A woman shops beside a railroad track in Kolkata, India (CNS photo//Rupak De Chowdhuri, Reuters)

A few weeks ago, I learned that a senior staff member at the foundation I run—I’ll call her Mira—had borrowed money from a number of colleagues to buy a house. She had promised to repay them all by a mutually agreed-upon date, but nearly a year later, she still hadn’t. Patience had already worn thin when we learned that Mira had also bought herself a new car. There was so much tension in the office at this point that I had to speak with her. She was baffled by my concern. “No, no,” she said, reassuringly. “You don’t understand. I didn’t have to pay anything for the car. I traded in my old one and they just gave me the new one.”

I tried to explain to her that no one gives cars away for free, that people who are owed money expect to be paid before the person they lent to makes another major purchase. She tried to defend herself, but the more she argued her case, the more confused she became. Simple questions baffled her and she was astonished by the most obvious conclusions. By the end of our conversation, this college-educated woman was in tears, suddenly aware of how many ways she had been deluded and the extent of her predicament. In addition to the colleagues who had loaned her money, there was also a professional loan shark in the mix. The 100,000 rupees he had loaned her had now become a 450,000-rupee debt, despite the fact that she had already repaid 60,000 rupees. Mira had stepped into the dark world of usury in India—an unforgiving place that thrives on ignorance and desperation and that often ends in threats, cruelty, violence, even suicide. It is run by a mafia and depends upon the cooperation of the police.

While interest on loans is now an accepted part of business, at one time most religions forbade it, or at least regulated it strictly. The earliest recorded condemnation of usury is in the Vedas—ancient Hindu scriptures dating back to 1700 BCE and crucial to Hindu revivalists in India today. The Manusmriti, another ancient Hindu text, does not condemn usury absolutely, but clearly specifies which rates of interest are morally acceptable and which aren’t. According to Wendy Doniger, a scholar of Hinduism at the University of Chicago, the Law of Manu allowed different rates of interest for different castes, with the lowest rate reserved for high-status Brahmins—who also wrote the law. The Hebrew Bible allowed interest on a loan to a gentile, but not among Jews. The Christian Church was for centuries unequivocal in its condemnation of the practice. In 1311, Pope Clement V declared acceptance of usury to be a heresy, while Pope Sixtus V said it was “detestable to God and man, damned by the sacred canons, and contrary to Christian charity.” Strong words for a practice we now view as perfectly normal and even unavoidable.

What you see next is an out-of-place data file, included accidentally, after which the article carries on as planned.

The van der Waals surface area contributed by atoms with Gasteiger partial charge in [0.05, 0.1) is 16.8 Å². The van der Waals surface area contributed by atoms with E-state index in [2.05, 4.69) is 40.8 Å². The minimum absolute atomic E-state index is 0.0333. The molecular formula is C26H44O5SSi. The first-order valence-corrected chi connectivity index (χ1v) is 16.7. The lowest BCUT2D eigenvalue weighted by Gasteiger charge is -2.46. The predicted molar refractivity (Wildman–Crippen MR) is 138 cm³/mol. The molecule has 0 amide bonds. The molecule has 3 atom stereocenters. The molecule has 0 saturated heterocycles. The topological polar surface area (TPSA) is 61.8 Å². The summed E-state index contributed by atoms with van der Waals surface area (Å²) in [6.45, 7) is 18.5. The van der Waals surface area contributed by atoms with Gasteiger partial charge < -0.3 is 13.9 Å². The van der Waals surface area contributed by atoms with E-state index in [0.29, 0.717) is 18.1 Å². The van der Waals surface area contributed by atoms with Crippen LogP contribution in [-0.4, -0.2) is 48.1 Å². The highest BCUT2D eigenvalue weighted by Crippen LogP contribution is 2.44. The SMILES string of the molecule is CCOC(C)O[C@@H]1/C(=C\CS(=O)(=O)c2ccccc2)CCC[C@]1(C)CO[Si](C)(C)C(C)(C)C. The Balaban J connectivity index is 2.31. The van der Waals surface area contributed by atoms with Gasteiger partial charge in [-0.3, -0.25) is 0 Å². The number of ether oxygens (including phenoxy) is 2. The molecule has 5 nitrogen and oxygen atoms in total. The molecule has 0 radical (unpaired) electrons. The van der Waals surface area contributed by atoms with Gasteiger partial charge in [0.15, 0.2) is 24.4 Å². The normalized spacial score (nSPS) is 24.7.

Unlike my colleague, the vast majority of those who rely on usurious lenders in India are forced to do so by grinding poverty and the lack of any kind of social safety net.

The man from whom Mira borrowed money pretended he was just trying to help someone in a difficult situation. When he told her that his rate of interest for the loan would be 15 percent, compounded monthly, she agreed, certain that she would be able to pay him back by the very next month. It does not seem to have occurred to her that by the end of the year, the rate on her loan would reach 180 percent. But how this is really calculated is anyone’s guess; nothing was written down. It is hard to imagine how a loan of 100,000 rupees, of which 60,000 has been repaid, can possibly increase to 450,000 in thirteen months. But that’s what happened. And the loan shark, who came by our office several times to loom and glower, looked menacing enough to frighten anyone.

Unlike my colleague, the vast majority of those who rely on usurious lenders in India are forced to do so by grinding poverty and the lack of any kind of social safety net. They are farmers who toil year round and never see cash until the harvest comes in, tailors who live from one wedding season to the next, daily-wage laborers who get injured on the job and can’t work. They borrow from the local loan shark only in the direst emergencies: a parent with a life-threatening illness, a house that has collapsed in the monsoons, a job lost and a child’s education in jeopardy. In their desperation, they have no choice but to clutch at whatever lifeline is thrown their way. For some, usury becomes an endless downward spiral they can’t escape. They take a second loan to fend off the first shark and then a third to shake the second. Some steal out of town at night and try to start again in place where nobody knows them. Some, realizing the futility of the struggle, just kill themselves and their children.

In a People’s Tribunal in the south Indian state of Tamil Nadu, sixty victims of usury came forward to tell their stories. What is most striking is how similar they are both to each other and to the hundreds of thousands who take “pay-day loans” in low-income neighborhoods throughout the world. The working poor have been the favorite targets of usurers since at least 1700 BCE.

Jo McGowan, a longtime contributor to Commonweal, writes from Dehradun, India.

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Published in the October 5, 2018 issue: View Contents
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